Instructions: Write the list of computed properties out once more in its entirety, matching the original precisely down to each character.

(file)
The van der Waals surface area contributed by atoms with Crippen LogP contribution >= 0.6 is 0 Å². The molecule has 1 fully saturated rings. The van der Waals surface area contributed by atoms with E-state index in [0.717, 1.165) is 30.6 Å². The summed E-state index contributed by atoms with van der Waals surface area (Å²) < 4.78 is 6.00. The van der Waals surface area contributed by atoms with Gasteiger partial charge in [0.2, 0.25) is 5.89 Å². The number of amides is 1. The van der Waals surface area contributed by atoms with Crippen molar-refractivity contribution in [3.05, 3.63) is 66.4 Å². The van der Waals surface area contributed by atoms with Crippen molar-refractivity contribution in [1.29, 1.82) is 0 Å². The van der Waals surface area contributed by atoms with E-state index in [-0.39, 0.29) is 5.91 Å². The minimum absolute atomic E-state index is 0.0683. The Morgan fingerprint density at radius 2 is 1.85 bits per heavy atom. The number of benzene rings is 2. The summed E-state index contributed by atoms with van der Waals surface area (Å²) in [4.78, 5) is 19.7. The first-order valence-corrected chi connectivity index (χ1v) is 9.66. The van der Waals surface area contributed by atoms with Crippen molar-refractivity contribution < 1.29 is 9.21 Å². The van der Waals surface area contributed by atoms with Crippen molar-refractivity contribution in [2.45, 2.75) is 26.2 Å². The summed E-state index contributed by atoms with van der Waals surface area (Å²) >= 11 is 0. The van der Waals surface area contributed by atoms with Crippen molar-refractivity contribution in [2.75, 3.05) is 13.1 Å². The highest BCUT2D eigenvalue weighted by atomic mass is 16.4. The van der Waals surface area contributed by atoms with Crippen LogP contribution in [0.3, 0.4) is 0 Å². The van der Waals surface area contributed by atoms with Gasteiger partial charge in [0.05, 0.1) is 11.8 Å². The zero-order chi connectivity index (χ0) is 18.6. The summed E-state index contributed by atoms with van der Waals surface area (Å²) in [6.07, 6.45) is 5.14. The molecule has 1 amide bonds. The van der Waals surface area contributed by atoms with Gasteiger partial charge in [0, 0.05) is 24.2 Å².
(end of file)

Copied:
The van der Waals surface area contributed by atoms with Crippen LogP contribution >= 0.6 is 0 Å². The molecule has 1 fully saturated rings. The van der Waals surface area contributed by atoms with E-state index in [0.717, 1.165) is 30.6 Å². The summed E-state index contributed by atoms with van der Waals surface area (Å²) < 4.78 is 6.00. The van der Waals surface area contributed by atoms with Gasteiger partial charge in [0.2, 0.25) is 5.89 Å². The number of amides is 1. The van der Waals surface area contributed by atoms with Crippen molar-refractivity contribution in [3.05, 3.63) is 66.4 Å². The van der Waals surface area contributed by atoms with Crippen molar-refractivity contribution in [1.29, 1.82) is 0 Å². The van der Waals surface area contributed by atoms with E-state index in [-0.39, 0.29) is 5.91 Å². The minimum absolute atomic E-state index is 0.0683. The Morgan fingerprint density at radius 2 is 1.85 bits per heavy atom. The number of benzene rings is 2. The summed E-state index contributed by atoms with van der Waals surface area (Å²) in [4.78, 5) is 19.7. The first-order valence-corrected chi connectivity index (χ1v) is 9.66. The van der Waals surface area contributed by atoms with Crippen molar-refractivity contribution < 1.29 is 9.21 Å². The van der Waals surface area contributed by atoms with Crippen molar-refractivity contribution in [2.45, 2.75) is 26.2 Å². The summed E-state index contributed by atoms with van der Waals surface area (Å²) >= 11 is 0. The van der Waals surface area contributed by atoms with Crippen molar-refractivity contribution in [2.75, 3.05) is 13.1 Å². The highest BCUT2D eigenvalue weighted by atomic mass is 16.4. The van der Waals surface area contributed by atoms with Crippen LogP contribution in [0.3, 0.4) is 0 Å². The van der Waals surface area contributed by atoms with Gasteiger partial charge in [0.05, 0.1) is 11.8 Å². The zero-order chi connectivity index (χ0) is 18.6. The summed E-state index contributed by atoms with van der Waals surface area (Å²) in [6.07, 6.45) is 5.14. The molecule has 1 amide bonds. The van der Waals surface area contributed by atoms with Gasteiger partial charge in [0, 0.05) is 24.2 Å².